2:36:37 Sun and Sail Club, “Dresden Firebird Freakout” from The Great White Dope
2:38:33 Sunder, “Wings of the Sun” from Sunder
2:42:41 Weedpecker, “Into the Woods” from Weedpecker II
2:50:50 Uncle Acid and the Deadbeats, “Pusher Man” from The Night Creeper
2:56:26 Eggnogg, “Slugworth” from Sludgy Erna Bastard split w/ Borracho
3:02:48 Golden Void, “Astral Plane” from Berkana
3:09:34 Elder, “Lore” from Lore
3:25:24 Øresund Space Collective, “Digestive Raga” from Different Creatures
Posted in Features on December 10th, 2015 by H.P. Taskmaster
Please note: This list is not culled in any way from the Readers Poll, which is ongoing. If you haven’t yet contributed your favorites of 2015 to that, please do.
Last year, I did a Song of the Year post, but it wound up having basically a list’s worth of honorable mentions at the bottom, so as we move further into year-end season, it seemed only fair to give more releases their due.
One of the trickier aspects of putting this list together is trying to separate songs from the context of the albums on which they appear. That is, thinking of a given song as a standalone entity, apart from the track before, the track after and whatever else the record on which it appears might have on offer. I did my best to make sure these tracks had enough power and presence within them to be considered on their own as well. I’d expect that much of whether or not you think I was successful in that will depend on how much you agree with the picks. That’s fair enough.
And to that end, as always, please let me know if you think something was omitted here, if there was a song that really stood out to you this year — somebody’s single, or something from a record, whatever it might be — that doesn’t show up on the list. Hell, there are only 10 included. That’s bound to not be everything. Still, these are what hit me especially hard this year:
The Obelisk Presents: The Top 10 Songs of 2015
1. Elder, “Lore”
2. Acid King, “Center of Everywhere”
3. High on Fire, “The Falconist”
4. Death Alley, “Supernatural Predator”
5. Snail, “Thou Art That”
6. All Them Witches, “Open Passageways”
7. Sun Blood Stories, “Witch Wind”
8. The Atomic Bitchwax, “Hey Baby Ice Age”
9. Goatsnake, “Grandpa Jones”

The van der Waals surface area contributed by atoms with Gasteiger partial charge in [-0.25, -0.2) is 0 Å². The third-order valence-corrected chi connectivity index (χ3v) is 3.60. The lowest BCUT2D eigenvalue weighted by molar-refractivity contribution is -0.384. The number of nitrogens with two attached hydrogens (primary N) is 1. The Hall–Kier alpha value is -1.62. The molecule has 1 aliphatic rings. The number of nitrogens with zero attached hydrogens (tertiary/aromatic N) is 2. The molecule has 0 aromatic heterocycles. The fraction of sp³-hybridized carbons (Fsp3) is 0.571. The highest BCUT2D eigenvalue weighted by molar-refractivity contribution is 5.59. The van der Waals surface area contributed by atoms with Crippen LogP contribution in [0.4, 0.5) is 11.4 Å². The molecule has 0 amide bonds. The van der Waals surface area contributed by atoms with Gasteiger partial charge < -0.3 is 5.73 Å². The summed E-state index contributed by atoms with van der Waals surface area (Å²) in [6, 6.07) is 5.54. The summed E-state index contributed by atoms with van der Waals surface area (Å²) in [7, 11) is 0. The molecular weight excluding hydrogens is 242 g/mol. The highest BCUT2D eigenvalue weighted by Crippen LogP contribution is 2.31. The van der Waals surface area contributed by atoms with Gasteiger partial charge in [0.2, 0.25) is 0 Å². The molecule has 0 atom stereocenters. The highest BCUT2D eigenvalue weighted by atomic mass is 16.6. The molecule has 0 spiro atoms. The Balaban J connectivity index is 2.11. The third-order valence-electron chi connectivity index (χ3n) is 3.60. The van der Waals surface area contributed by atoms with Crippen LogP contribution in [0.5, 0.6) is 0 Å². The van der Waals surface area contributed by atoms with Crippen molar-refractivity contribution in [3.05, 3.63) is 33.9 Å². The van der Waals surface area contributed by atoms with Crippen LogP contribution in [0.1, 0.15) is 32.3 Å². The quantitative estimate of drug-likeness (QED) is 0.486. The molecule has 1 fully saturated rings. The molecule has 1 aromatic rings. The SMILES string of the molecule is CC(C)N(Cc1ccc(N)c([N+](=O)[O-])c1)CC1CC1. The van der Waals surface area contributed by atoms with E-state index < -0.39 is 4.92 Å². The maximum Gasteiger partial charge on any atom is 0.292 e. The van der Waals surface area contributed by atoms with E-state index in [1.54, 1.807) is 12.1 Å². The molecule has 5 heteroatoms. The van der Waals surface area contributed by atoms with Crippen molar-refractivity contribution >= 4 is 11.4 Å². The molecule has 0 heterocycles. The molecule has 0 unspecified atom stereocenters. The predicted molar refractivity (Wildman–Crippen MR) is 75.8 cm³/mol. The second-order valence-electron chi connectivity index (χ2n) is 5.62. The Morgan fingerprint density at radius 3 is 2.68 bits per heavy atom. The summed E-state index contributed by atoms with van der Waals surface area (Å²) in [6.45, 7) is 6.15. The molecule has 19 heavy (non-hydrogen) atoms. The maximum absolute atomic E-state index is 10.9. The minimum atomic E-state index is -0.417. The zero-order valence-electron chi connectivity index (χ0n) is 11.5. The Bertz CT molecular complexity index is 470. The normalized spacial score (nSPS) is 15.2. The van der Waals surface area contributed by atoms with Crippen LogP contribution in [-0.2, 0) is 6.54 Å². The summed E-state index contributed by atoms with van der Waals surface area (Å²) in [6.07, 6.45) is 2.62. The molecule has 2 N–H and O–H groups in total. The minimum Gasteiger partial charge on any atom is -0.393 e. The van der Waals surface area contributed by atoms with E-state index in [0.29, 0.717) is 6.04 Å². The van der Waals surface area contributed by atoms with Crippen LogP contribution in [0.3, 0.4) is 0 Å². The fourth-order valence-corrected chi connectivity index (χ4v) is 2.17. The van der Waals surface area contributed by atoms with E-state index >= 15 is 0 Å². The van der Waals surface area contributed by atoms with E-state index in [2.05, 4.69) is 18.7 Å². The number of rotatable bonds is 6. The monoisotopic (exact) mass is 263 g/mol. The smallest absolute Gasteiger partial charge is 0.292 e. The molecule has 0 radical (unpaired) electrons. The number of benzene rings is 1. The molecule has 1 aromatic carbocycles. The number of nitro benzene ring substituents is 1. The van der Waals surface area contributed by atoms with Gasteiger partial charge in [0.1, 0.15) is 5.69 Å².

10. Øresund Space Collective, “20 Steps Towards the Invisible Door”
A few honorable mentions: Kings Destroy‘s “Mr. O” remains a sentimental favorite and a song I go back to on many occasions when I need a boot to the ass. Clutch‘s “X-Ray Visions” efficiently reaffirmed the righteousness of their direction since Earth Rocker, while Uncle Acid and the Deadbeats‘ “Melody Lane” did likewise for that UK outfit’s malevolent grit-pop.
It was buried under a morass of riffs, but Windhand‘s “Kingfisher” was a standout, while Kadavar‘s “See the World with Your Own Eyes” skillfully walked a fine line between inspirational and cornball without any concern for sliding from one to the next, and so didn’t. If this list went to 11, Graveyard‘s “Too Much is Not Enough” would’ve been my next pick for the unabashed soulfulness pervading its melancholy atmosphere.
What was to be done with Elder‘s “Lore?” In the end, I’m not sure any other single track showed the kind of scope, the emotive presence, the poise, the progression and, pivotally, the groove it did. In its three stages, the 16-minute album centerpiece and title-track underlined the sheer mastery Elder put on display across their third full-length’s span. Wait a few years and you will find bands coming out who sound like this.
I had a hard time picking a song from Acid King‘s Middle of Nowhere, Center of Everywhere. “Coming Down from Outer Space” has that mega-hook. “Red River” rolls so fluidly. In the end, “Center of Everywhere combines all those aspects with the atmospheric breadth that played such a huge role in making the album so special. It simply would not be denied. Similarly, High on Fire‘s “The Falconist” from 2015’s Luminiferous is arguably that trio’s most melodic, progressive work to-date. Infectious, heavy and emotionally resonant in a way that a lot of their material actively works against being, to my ears it’s the boldest thing they’ve done.
Scope was a big part of the appeal of Death Alley‘s “Supernatural Predator,” the Dutch band running between Motörhead and Hawkwind in one song and bringing in former The Devil’s Blood vocals Farida Lemouchi to help them do it. At nearly 13 minutes long, its hypnosis feels like it could push even further if it wanted to, and that’s one of my favorite aspects of it. Also over 10 minutes long, Snail‘s “Thou Art That” was for me the defining moment of their excellent Feral album, a whopper of a riff marking a place within a brooding psychedelic landscape that even just three years ago I’m not sure they would have been able to conjure in the same way. One of those tracks that eats like an album.
There was a video of All Them Witches playing “Open Passageways” at a radio station in Nashville that was out before the song had a title, and since I first saw that earlier this year, I’d hoped it would make its way onto their third album, Dying Surfer Meets His Maker. It did, and the arrangement was stunning from the propulsive drum work and sustained consonants of the vocals to the weeping violin. It was between “Witch Wind” and “West the Sun” from Sun Blood Stories‘ Twilight Midnight Morning, but the former was the hook that first caught my ear and made me dig deeper into the Boise natives’ 2015 offering, and I couldn’t discount that factor. A release that continues to deliver every time I put it on.